When everything has been absorbed (the saffron may not be uniformly distributed by now), add the broth (you have made - or rewarmed - it in another pot. It has to be hot). Definitely increase the heat (if you use an electric stove you should have increased it before so that it is now hot. Italian cuisine is simply not really possible with electric stoves, which are very much disliked among Italians, but anyhow...) Don't give up stirring! Now the saffron has to be uniformly distributed and the whole should be bright yellow. If the rice becomes too dry, add more broth and keep stirring.
After approximately twenty minutes, add the rest of the wine and remove the pot from the fire/source of heat. Now for the difficult part: you have to add the rest of the butter and the grated parmesan cheese so that the final texture is "just right": this means, it has to be definitely not a mush, but the individual grains should be linked together... well this is achieved by adding some parmesan, then some butter, then some parmesan again and so on. Tradition says that you have to draw exactly 36 circles while stirring in this phase (which is called "mantecatura," by the way).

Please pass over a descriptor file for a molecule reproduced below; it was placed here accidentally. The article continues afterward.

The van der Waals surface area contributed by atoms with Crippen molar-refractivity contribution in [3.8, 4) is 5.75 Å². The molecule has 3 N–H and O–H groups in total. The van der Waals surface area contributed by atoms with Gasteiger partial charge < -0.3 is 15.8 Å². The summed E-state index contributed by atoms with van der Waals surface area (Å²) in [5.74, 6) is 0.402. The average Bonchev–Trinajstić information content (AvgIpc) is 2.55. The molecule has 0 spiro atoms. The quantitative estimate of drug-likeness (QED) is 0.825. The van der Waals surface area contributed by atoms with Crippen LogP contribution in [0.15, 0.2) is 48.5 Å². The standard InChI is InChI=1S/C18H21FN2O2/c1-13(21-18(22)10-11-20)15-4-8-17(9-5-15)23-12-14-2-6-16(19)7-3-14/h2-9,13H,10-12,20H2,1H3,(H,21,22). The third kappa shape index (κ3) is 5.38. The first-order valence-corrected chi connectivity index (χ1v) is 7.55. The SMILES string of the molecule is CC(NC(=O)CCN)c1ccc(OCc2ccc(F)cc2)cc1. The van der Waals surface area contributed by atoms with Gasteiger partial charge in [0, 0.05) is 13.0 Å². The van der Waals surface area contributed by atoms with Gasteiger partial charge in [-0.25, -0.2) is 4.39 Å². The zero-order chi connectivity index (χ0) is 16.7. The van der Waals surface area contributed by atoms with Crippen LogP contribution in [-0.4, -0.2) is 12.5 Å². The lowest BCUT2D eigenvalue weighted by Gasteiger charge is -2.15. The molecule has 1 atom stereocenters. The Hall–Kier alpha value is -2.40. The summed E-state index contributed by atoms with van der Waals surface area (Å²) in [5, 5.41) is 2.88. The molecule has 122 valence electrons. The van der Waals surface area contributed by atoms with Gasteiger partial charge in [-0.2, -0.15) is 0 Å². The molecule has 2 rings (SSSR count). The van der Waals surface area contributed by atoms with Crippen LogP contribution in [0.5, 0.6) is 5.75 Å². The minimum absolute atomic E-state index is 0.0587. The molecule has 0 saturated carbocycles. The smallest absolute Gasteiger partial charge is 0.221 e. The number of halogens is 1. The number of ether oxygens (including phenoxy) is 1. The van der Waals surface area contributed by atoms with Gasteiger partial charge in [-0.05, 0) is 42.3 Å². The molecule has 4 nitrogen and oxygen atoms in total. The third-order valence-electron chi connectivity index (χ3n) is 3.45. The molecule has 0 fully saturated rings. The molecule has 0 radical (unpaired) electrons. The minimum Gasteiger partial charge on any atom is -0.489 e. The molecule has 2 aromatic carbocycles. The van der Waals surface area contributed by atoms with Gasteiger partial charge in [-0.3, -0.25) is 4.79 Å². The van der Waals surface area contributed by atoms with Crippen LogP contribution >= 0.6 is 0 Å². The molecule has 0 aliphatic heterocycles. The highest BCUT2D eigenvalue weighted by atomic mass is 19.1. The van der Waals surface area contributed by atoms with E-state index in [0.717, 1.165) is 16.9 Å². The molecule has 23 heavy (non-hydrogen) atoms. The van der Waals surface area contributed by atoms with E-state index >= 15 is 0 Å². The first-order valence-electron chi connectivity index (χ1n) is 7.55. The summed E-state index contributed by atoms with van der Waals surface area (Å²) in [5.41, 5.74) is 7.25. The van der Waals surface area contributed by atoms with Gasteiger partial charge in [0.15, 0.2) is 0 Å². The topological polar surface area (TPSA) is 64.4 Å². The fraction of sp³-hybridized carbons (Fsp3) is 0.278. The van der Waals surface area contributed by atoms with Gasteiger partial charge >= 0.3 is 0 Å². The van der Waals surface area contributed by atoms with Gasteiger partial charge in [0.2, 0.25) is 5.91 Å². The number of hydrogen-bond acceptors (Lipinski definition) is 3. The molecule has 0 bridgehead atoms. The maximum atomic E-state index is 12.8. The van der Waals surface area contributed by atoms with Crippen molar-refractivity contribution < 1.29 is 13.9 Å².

You may then add pepper and embellish the whole with parsley. It has to look as a big yellow mountain when you serve it. eating, every guest can add more parmesan (or salt, or pepper) according to their taste.